Reading has been fundamental in my life. It has allowed my imagination to soar in my fictional novels, and it has allowed my mind to expand and learn new concepts. I have always thought it was my duty to spend my life learning and using that knowledge to make the world better. I still believe it. I've struggled the last several years to find my place in the professional world but I believe with the love of my adoring husband and my ravage need to learn and grow, I will find what I am looking for.

Maybe I'll conquer the Commandant's Reading List? What do you think?

Sunday, November 10, 2013

Life after studying

I find myself in an awkward position. Since the end of summer I have not been studying for a class and I have been chomping at the bit to find a hobby or activity to take its place. My husband and I decided to order a subscription of the Economist magazine and while it certainly has filled the void on intellectual stimulation nothing really beats learning new concepts, learning how it is applied and being tested on it in an academic setting. But I know I cannot go to school forever. I am trying to find an organization to dedicate some of my free time to. I find it amazing how some individuals dedicate time, energy, resources to advance causes close to their hearts. I have some ideas about what I want to do but all I need is that little extra push to go out and volunteer. I know I will find what motivates me and inspires me to give back.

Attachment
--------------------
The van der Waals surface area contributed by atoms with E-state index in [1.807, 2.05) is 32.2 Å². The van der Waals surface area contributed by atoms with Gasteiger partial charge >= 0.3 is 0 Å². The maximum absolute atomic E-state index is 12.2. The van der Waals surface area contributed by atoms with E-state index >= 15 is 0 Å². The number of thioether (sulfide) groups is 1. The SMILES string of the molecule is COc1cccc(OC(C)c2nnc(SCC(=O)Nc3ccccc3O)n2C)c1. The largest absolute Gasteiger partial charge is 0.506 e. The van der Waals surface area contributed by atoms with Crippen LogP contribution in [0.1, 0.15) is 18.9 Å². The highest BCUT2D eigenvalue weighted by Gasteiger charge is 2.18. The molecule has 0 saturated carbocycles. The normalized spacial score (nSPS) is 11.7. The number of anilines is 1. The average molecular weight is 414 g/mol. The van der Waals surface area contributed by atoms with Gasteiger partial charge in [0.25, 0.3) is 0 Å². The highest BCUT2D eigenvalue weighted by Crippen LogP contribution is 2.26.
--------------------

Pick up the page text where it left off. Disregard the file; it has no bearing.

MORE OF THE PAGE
I still plan on eventually pursuing my PhD and I know this is the time I need to explore avenues that will help me decide on what I want to dedicate my research on. I don't want to do something that I will hate one year into it. It wouldn't make sense and I already did it one time. I have some ideas now and am exploring many other alternatives as well. I want to write about issues that mean something to me and will make me a difference in this world.